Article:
Onco-histones: molecular drivers of paediatric brain cancers
Host: Prof. Leonie Quinn
Survivorship for various cancers has increased significantly over the last 30 years, while outcomes for brain cancer patients remain dismal. In Australia, brain cancers constitute a leading cause of cancer-related mortality in children. My research program addresses the urgent need to improve outcomes for patients facing a brain cancer diagnosis, in particular, those suffering from paediatric glioblastoma, a fatal childhood brain cancer with a 5-year survival of <20%.
One striking finding in the area of cancer epigenetics has been the identification of the mutations of histone H3.3 (onco-histone) and chromatin remodeller ATRX genes in paediatric glioblastoma. My group has shown that mutated H3.3 disrupts the genome-wide chromatin state by inhibiting KDM4 histone demethylase in paediatric glioblastomas, and identified KDM4B as a key regulator of Alternative Lengthening of Telomere (ALT) telomere maintenance pathway that drives cellular immortality in these cancers. We have also shown that ATRX/H3.3-mutated cancers suffer a severe ribosomal DNA repeat instability and loss, rendering them sensitive to treatment with RNA Polymerase I drugs. Here, I will discuss our recent discoveries on chromatin abnormalities associated with onco-histones in paediatric glioblastomas and molecular mechanism underlying the ALT telomere maintenance pathway.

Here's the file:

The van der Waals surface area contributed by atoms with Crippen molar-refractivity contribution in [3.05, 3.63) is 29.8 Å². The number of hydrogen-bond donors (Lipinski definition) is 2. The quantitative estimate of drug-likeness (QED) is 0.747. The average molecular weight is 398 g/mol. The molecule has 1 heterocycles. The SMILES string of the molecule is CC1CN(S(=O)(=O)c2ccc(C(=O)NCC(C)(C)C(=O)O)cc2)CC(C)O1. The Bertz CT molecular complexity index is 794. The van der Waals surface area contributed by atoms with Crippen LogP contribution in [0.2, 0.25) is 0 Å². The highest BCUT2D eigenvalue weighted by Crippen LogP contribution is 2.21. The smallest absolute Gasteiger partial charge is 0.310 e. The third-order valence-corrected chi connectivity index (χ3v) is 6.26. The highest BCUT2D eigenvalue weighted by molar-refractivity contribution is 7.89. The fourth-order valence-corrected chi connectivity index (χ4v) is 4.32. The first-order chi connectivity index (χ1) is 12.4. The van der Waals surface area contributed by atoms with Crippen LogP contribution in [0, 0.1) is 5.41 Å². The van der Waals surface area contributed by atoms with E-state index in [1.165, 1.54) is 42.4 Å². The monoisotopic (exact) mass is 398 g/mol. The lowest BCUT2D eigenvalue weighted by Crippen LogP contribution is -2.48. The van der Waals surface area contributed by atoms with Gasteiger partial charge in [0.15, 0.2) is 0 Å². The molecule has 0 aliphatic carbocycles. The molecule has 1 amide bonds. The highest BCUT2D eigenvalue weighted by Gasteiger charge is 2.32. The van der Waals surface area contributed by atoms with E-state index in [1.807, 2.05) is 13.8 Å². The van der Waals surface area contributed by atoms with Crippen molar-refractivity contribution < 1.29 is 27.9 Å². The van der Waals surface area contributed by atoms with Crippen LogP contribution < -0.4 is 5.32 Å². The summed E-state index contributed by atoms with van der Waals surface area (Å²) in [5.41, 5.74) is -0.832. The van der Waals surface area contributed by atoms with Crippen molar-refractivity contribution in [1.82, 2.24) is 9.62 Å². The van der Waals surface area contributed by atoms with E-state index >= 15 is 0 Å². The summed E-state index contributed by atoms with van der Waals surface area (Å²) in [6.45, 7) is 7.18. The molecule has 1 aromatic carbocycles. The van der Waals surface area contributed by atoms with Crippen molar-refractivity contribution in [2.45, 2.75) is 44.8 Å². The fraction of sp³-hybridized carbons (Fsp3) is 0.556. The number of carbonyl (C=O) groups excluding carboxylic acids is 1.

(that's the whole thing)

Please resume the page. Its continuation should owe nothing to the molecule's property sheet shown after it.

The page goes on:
A/Prof Lee Wong is the Group Leader of the Epigenetics and Chromatin Research Lab at Monash University. She has 20 years of experience working in the chromatin field, especially on telomere biology and histone mutations (onco-histones) in cancer. Her research program aims to define telomere and chromatin defects linked to the development of paediatric brain cancers, and to provide potential translatable opportunities for treatment of these tumours. Her work was the first to report the roles for histone H3.3 and chromatin remodeller ATRX in protecting the telomeres and controlling genome integrity. Her work paved the way to studies that have linked ATRX mutations to Alternative Lengthening of Telomere (ALT), which is a key telomere maintenance mechanism activated in human cancers to evade telomere loss. Her recent study has identified new factors that control the ALT pathway, elucidating the hidden molecular mechanism that controls cell immortality, and solving a longstanding key question in the telomere and cancer fields.